State Hermitage Museum, St. Petersburg, 5th October — 16th December
The works of Michelangelo are so rare in the world’s museums (there’s only one unfinished sculpture “Crouching boy” in the Hermitage collection) that any movements from their usual places are carefully monitored by art enthusiasts. That is the case now: many visitors from different countries will come to see “The Crucifix” from a private Italian collection, particularly given that this exhibition will include a draft from the British Museum.
Pablo Picasso. Olga Khokhlova
The Pushkin State Museum of Fine Arts, Moscow, 20th November — 4th February 2019
The exhibition that opened in the Picasso Museum in Paris last spring was a real blockbuster. The institution assembled for the first time a powerful collection dedicated to the Russian dancer, wife and muse of the great master. Paintings, graphics, sculptures depicting Olga Picasso or inspired by her will be displayed in the main building of Pushkin Museum.
The pioneers of American Modernism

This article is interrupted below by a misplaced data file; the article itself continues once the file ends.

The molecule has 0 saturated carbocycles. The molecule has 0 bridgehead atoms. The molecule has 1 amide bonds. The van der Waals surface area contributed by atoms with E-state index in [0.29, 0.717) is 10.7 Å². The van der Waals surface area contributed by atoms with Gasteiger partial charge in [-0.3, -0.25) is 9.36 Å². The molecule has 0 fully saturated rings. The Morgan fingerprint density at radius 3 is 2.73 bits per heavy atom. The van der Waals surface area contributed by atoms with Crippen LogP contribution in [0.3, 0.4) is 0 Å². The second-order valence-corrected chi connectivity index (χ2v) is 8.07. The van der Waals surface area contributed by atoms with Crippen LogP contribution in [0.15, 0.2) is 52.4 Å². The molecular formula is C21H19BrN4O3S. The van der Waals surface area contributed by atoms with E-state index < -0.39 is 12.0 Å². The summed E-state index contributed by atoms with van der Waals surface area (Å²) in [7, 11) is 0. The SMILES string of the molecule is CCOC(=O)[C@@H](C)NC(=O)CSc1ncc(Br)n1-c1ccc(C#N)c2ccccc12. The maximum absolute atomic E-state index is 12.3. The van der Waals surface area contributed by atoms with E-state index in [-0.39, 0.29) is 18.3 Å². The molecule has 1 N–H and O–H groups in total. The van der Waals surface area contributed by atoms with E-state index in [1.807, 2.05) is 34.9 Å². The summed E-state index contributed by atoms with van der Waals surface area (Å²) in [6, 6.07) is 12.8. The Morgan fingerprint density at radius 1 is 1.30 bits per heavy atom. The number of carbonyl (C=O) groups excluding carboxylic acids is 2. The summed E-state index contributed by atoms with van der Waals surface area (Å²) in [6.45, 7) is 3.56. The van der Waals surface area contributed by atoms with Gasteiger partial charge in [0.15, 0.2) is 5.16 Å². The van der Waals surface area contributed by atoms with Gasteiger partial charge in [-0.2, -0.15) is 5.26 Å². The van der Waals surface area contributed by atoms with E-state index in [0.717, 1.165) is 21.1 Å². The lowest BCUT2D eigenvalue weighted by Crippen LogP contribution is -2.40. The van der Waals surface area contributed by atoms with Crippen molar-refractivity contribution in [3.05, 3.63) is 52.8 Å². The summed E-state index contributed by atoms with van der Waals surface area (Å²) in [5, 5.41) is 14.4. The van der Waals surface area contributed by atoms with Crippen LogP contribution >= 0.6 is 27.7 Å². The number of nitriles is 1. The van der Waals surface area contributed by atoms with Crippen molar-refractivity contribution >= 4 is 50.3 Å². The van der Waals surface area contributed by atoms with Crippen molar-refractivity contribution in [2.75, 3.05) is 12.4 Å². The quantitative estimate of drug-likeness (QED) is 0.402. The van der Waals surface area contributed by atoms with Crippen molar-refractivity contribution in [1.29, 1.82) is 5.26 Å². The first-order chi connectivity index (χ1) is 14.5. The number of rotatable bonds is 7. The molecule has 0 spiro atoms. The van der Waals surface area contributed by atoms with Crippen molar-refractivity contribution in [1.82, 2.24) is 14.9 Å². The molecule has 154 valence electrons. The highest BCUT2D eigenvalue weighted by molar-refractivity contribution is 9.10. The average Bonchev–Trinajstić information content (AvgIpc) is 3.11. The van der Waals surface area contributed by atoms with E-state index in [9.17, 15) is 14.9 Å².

The Lumiere Brothers center for photography, Moscow, 20th September — 2nd December
The architecture photographer Ezra Stoller, as they say, was at the right time in the right place. He was born in 1915 in the US and finished school and university in late 1930s, at the time when those who are today called ‘modernist classics’ were actively experimenting. Ezra soon realized that he wouldn’t be a good architect but he could become a good photographer who knows and feels the architecture. It seems that during his long career he took the pictures of all symbolic and important buildings created by various architects, from Mies van der Rohe to Lloyd Wright, from Aalto to Breyer. The most famous photos will be displayed in the Lumiere Brothers centre.